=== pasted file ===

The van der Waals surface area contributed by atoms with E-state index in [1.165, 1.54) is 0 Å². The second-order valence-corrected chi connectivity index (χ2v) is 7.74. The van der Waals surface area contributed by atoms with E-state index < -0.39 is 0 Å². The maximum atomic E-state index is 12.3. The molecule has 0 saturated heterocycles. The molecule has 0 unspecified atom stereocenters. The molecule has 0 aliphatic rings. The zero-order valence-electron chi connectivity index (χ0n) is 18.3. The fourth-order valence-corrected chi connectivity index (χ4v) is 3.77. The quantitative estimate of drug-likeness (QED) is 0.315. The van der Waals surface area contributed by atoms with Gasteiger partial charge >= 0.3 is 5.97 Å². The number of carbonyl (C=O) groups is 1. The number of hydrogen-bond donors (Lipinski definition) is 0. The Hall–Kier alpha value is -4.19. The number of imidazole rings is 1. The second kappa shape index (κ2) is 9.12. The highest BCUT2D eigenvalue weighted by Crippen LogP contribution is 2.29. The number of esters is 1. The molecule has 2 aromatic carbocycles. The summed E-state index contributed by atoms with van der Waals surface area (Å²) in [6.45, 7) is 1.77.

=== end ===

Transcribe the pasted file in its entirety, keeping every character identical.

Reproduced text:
The van der Waals surface area contributed by atoms with E-state index in [1.165, 1.54) is 0 Å². The second-order valence-corrected chi connectivity index (χ2v) is 7.74. The van der Waals surface area contributed by atoms with E-state index < -0.39 is 0 Å². The maximum atomic E-state index is 12.3. The molecule has 0 saturated heterocycles. The molecule has 0 unspecified atom stereocenters. The molecule has 0 aliphatic rings. The zero-order valence-electron chi connectivity index (χ0n) is 18.3. The fourth-order valence-corrected chi connectivity index (χ4v) is 3.77. The quantitative estimate of drug-likeness (QED) is 0.315. The van der Waals surface area contributed by atoms with Gasteiger partial charge >= 0.3 is 5.97 Å². The number of carbonyl (C=O) groups is 1. The number of hydrogen-bond donors (Lipinski definition) is 0. The Hall–Kier alpha value is -4.19. The number of imidazole rings is 1. The second kappa shape index (κ2) is 9.12. The highest BCUT2D eigenvalue weighted by Crippen LogP contribution is 2.29. The number of esters is 1. The molecule has 2 aromatic carbocycles. The summed E-state index contributed by atoms with van der Waals surface area (Å²) in [6.45, 7) is 1.77.